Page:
The Spark

“The emancipation of the working class will only be achieved by the working class itself.” — Karl Marx

Issue no. 724 — March 29 - April 19, 2004

Editorial:
9/11 Commission:
Politics and evasions
– no answer to the threat of terrorism

Mar 29, 2004

Richard Clarke's testimony to the 9/11 Commission took aim on Bush's intention to campaign as the defender against terrorism. Furious howls coming from the Republicans signaled he had hit a sore spot.

Clarke recounted that Bush had been focused on Iraq from the beginning, dismissing the threat from al-Qaeda. And he accused the Bush administration of ignoring recommendations to take action against al-Qaeda, given to Bush as soon as he took office, nine months before the 9/11 attack.

In fact, the charges are not new. What made them sting so badly this time was the person delivering them – a registered Republican who had served every administration going back to Reagan as the main adviser on terrorism.

The Democrats, of course, could not have been happier. And Democrats on the Commission went out of their way to praise Clarke and to draw out his criticisms as much as they could. It was priceless campaign material. And it was free!

The news media recounted what was said, asking Bush for a rebuttal, asking Kerry for a rebuttal of Bush's rebuttals, etc. etc. etc.

In all this hub-bub, there was one question not raised – neither by this "terrorism expert" nor by the media afterwards. Why is it that the very measures taken since 9/11 to combat terrorism – the ones Clarke reproaches Bush for not carrying out before 9/11 – seem only to have increased terrorism?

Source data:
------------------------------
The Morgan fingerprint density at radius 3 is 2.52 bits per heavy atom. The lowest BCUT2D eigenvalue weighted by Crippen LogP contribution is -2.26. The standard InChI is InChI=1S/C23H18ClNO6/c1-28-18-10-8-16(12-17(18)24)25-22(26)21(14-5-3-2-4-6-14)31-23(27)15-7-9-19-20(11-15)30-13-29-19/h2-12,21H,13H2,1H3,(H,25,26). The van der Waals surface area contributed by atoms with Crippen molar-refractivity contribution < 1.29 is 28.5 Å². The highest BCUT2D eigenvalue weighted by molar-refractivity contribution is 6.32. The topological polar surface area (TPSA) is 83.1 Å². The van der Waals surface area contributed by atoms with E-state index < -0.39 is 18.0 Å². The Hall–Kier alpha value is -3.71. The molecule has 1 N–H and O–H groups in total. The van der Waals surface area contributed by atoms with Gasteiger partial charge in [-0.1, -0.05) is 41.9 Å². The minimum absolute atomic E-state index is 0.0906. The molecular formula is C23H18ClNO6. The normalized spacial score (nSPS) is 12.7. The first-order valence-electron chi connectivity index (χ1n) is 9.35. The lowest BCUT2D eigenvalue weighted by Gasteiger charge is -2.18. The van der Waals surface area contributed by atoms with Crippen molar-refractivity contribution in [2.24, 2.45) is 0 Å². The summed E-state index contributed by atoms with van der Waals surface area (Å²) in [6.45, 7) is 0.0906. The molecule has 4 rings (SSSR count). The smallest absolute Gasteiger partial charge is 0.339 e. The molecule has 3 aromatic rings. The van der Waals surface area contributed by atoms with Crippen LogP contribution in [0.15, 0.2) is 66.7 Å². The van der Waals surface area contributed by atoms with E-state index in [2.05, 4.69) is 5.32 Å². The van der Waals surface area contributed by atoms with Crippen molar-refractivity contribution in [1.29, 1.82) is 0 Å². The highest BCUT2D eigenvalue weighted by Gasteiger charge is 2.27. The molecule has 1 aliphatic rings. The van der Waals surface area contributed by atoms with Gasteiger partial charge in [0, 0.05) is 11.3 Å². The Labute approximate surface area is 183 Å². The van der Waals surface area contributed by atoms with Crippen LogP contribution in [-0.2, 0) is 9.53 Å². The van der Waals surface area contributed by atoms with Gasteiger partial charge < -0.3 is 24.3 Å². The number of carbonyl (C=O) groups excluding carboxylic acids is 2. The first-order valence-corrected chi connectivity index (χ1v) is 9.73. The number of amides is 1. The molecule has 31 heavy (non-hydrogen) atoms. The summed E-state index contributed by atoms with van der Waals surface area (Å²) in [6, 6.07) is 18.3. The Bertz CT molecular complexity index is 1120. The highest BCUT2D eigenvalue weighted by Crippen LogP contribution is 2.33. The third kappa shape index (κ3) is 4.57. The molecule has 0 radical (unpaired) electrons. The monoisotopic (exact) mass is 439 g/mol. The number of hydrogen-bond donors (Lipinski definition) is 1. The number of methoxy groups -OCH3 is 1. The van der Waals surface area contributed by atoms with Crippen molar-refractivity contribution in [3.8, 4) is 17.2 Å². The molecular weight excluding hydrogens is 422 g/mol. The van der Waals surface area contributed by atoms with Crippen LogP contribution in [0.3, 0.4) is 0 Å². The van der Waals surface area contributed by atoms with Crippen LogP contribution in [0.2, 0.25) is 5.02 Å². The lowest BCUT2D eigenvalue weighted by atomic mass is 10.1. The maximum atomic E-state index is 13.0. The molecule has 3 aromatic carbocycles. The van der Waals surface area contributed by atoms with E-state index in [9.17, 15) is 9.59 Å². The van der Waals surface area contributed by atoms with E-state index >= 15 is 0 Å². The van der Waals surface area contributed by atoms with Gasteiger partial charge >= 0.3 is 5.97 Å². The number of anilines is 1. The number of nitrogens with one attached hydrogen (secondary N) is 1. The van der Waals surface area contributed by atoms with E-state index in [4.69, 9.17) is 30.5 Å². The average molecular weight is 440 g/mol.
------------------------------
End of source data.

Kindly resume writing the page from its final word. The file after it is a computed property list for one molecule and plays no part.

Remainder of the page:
The war in Afghanistan has killed thousands of Afghan people – but bin Laden is still alive, the Taliban is reemerging. And no one – not even George Bush, who wants to appear as the conqueror of the terrorists – dares pretend that al-Qaeda has been dismantled.

Starting at the end of 2001, the U.S. has imprisoned or killed literally tens of thousands of suspected terrorists around the world – only to be met by dozens of attacks carried out by radical Islamic groups, claiming many victims. Among them were the bombing of the night club in Bali; of the British embassy, a bank and two synagogues in Turkey; of three housing complexes in Saudi Arabia; of the railroad station in Spain – to name only the most spectacular.